Worth the weight
Healthy weight gain during pregnancy
We all know that pregnancy and weight gain go hand and hand. In this world, weight gain has become a bad word. Are we losing our focus on what a healthy weight gain during pregnancy means for the health of
the baby and the mother?
Recent trends in Calgary have sparked the concern of Calgary’s Medical Health Officer – the fact that 13-26 percent of Canadian women are underweight, 36 percent of Calgary women are overweight or obese and that there is an elevated trend in Calgary for babies to be born of low birth weight.
Research shows that women who do not gain sufficient gestational weight are three times more likely to have a low birth weight baby or a preterm birth (birth prior to 37 weeks gestation). Low birth weight is defined as a birth weight less than 2500 grams (5.5 pounds). This is significant, as low birth weight babies are at an increased risk to experience more health problems than babies born of an appropriate birth weight.
Although numerous low birth weight babies have normal outcomes, many often grow poorly and have a much higher risk of dying or being very sick. Some of the consequences of low birth weight include mild problems in cognition, attention and neuromotor functioning. Further research suggests that in adulthood these children are at an increased risk of developing coronary heart disease, non-insulin dependent diabetes as well as obesity.
Is more weight gain better? Does this mean that every pregnant woman can gain uncontrollably? After all, she is eating for two – right? WRONG! Women who gain an excessive amount of pregnancy weight not only place themselves at risk, but also their unborn child. Complications such as pregnancy-induced high blood pressure (pre-eclampsia), and gestational diabetes are common among women who gain too much weight during pregnancy.
More recent evidence further suggests that maternal weight gain is a strong contributor to the growing crisis of obesity in the population. Perhaps even more concerning, and less well known, is the relationship between maternal and childhood obesity. Research has shown that compared with women who had adequate weight gain during pregnancy, women with excessive maternal weight gain had children with high body mass index scores and increased risk of obesity. Rates of childhood obesity are increasing in Calgary with recent figures indicating that 22 percent of children and adolescents are obese and eight percent are overweight. What we must therefore understand is that initiatives to support healthy weight in women of childbearing age are not only a reproductive health issue, but are also necessary to support overall health of the population.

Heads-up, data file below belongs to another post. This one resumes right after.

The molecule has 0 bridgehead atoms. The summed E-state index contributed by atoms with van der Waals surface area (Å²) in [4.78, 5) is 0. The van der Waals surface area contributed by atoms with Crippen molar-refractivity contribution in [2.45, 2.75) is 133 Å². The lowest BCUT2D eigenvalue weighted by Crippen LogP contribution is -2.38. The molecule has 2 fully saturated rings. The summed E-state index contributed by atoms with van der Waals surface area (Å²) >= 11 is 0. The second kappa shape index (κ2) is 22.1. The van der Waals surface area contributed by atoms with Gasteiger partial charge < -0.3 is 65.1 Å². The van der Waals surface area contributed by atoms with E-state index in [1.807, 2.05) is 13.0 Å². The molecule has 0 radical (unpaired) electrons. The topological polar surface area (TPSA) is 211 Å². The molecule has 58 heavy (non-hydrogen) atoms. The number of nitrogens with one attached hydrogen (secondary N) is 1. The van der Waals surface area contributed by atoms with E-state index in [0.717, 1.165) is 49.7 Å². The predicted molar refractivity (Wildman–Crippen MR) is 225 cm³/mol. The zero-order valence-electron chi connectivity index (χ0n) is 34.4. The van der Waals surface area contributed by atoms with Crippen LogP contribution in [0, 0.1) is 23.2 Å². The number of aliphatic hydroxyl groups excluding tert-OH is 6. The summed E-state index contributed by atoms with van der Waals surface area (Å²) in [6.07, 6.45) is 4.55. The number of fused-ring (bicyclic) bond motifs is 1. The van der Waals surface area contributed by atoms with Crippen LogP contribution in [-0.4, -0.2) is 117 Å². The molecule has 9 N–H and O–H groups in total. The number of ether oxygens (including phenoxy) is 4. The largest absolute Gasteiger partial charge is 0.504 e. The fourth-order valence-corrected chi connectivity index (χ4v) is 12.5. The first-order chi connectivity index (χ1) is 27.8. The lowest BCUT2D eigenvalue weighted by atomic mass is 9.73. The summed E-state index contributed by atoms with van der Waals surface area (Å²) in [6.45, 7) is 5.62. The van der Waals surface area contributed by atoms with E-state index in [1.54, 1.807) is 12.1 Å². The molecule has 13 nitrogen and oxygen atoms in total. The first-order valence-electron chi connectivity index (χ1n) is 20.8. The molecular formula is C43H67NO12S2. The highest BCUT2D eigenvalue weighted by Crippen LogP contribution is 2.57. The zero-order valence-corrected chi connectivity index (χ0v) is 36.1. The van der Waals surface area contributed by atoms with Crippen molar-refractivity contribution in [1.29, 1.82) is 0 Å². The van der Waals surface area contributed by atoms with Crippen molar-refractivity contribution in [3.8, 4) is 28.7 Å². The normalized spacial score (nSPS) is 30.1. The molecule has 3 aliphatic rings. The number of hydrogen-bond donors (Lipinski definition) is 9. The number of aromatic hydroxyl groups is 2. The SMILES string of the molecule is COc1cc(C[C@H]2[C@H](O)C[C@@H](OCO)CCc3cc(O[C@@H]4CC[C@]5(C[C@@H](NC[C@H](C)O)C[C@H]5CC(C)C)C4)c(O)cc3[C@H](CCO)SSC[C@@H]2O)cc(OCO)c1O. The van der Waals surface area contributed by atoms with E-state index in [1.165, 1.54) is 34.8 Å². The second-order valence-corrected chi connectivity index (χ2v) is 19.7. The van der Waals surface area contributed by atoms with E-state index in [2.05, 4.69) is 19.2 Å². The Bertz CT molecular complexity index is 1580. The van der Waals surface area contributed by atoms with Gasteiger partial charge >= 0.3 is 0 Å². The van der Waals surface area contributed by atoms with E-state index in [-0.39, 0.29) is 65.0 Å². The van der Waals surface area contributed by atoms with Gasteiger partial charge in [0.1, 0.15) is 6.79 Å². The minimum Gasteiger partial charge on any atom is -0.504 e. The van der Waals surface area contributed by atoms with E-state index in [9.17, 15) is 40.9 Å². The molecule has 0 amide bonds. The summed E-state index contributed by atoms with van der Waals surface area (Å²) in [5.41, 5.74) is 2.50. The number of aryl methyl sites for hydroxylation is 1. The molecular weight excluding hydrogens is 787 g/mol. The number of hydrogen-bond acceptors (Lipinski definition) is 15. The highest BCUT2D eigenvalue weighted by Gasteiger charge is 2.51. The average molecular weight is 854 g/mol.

So what exactly constitutes healthy weight gain? Health Canada has a gestational weight gain guideline that has been adapted from the Institute of Medicine. It provides the most current information on gestational weight gain. Based on these guidelines, some women need to gain more weight (underweight or low pre-pregnant BMI) and some women need to gain less gestational weight (overweight and obese pre-pregnant BMI). Most often, women need to gain between 25-35 pounds (11.5-16 kilograms) during their pregnancy. Each woman is different. That’s why it is of the utmost importance that women approach their health care providers – preferably prior to pregnancy – for an individual assessment to determine an ideal pre-pregnant BMI and an appropriate, individual range of gestational weight gain.
Healthy gestation weight gain factors
First and foremost, is to know what weight gain is right for you. Every pregnancy is unique and so is your body. Talk to your caregiver about what amount of weight gain is right for you.
Now is not the time to diet or lose weight. Talk to your caregiver if you have ever struggled with an eating disorder. ,
Eat well. Your baby shares the food you eat and both of you need to eat well. It is very important that you eat nutritious food and take the appropriate prenatal vitamins for you in order for the baby to grow.
You are eating for two not like two. Most women need to increase their daily calorie intake by 100 calories in the first trimester, but do you know what that looks like? This only translates to one cup of low fat milk or one to two servings of fruit and vegetables. Consult the Canada Food Guide or a nutritionist to help you choose the right amounts and types of food to eat for the health of you and your baby.
Be active. Daily moderate activity during pregnancy is very important.
Reduce stress. Some stress is normal but too much can stop you from taking care of yourself. Make sure you get enough sleep at night and rest when you need it. Talk to someone you trust or a caregiver about your stress.
Avoid smoking, drugs and alcohol. All of these can harm your baby and limit the baby’s growth. No amount is safe in pregnancy.
Remember, every body is different. Ask your health care provider (doctor or midwife) how much weight gain is right for your body. Pregnancy is an important time to make the necessary changes that will have a lifelong impact on your health and your baby’s health. A Healthy Baby is Worth the Weight.
Sources: Health Canada, 1999; Statistics Canada, 2003